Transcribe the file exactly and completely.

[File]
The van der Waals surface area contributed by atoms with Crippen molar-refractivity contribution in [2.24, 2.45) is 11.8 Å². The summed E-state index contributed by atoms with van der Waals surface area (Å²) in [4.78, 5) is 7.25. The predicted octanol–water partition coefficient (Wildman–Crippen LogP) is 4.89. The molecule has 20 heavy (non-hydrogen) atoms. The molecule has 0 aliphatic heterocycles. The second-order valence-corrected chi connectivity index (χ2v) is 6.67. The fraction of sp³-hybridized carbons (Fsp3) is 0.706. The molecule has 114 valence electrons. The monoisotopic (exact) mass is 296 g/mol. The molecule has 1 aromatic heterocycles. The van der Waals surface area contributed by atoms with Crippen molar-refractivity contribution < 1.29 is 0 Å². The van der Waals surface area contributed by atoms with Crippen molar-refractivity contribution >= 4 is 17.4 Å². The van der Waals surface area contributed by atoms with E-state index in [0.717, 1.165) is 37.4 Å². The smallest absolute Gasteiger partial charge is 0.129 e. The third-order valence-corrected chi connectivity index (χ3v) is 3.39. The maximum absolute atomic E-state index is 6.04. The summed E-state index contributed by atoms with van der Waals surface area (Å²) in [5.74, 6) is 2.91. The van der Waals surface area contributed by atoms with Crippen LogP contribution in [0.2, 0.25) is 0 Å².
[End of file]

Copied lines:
The van der Waals surface area contributed by atoms with Crippen molar-refractivity contribution in [2.24, 2.45) is 11.8 Å². The summed E-state index contributed by atoms with van der Waals surface area (Å²) in [4.78, 5) is 7.25. The predicted octanol–water partition coefficient (Wildman–Crippen LogP) is 4.89. The molecule has 20 heavy (non-hydrogen) atoms. The molecule has 0 aliphatic heterocycles. The second-order valence-corrected chi connectivity index (χ2v) is 6.67. The fraction of sp³-hybridized carbons (Fsp3) is 0.706. The molecule has 114 valence electrons. The monoisotopic (exact) mass is 296 g/mol. The molecule has 1 aromatic heterocycles. The van der Waals surface area contributed by atoms with Crippen molar-refractivity contribution < 1.29 is 0 Å². The van der Waals surface area contributed by atoms with Crippen molar-refractivity contribution >= 4 is 17.4 Å². The van der Waals surface area contributed by atoms with E-state index in [0.717, 1.165) is 37.4 Å². The smallest absolute Gasteiger partial charge is 0.129 e. The third-order valence-corrected chi connectivity index (χ3v) is 3.39. The maximum absolute atomic E-state index is 6.04. The summed E-state index contributed by atoms with van der Waals surface area (Å²) in [5.74, 6) is 2.91. The van der Waals surface area contributed by atoms with Crippen LogP contribution in [0.2, 0.25) is 0 Å².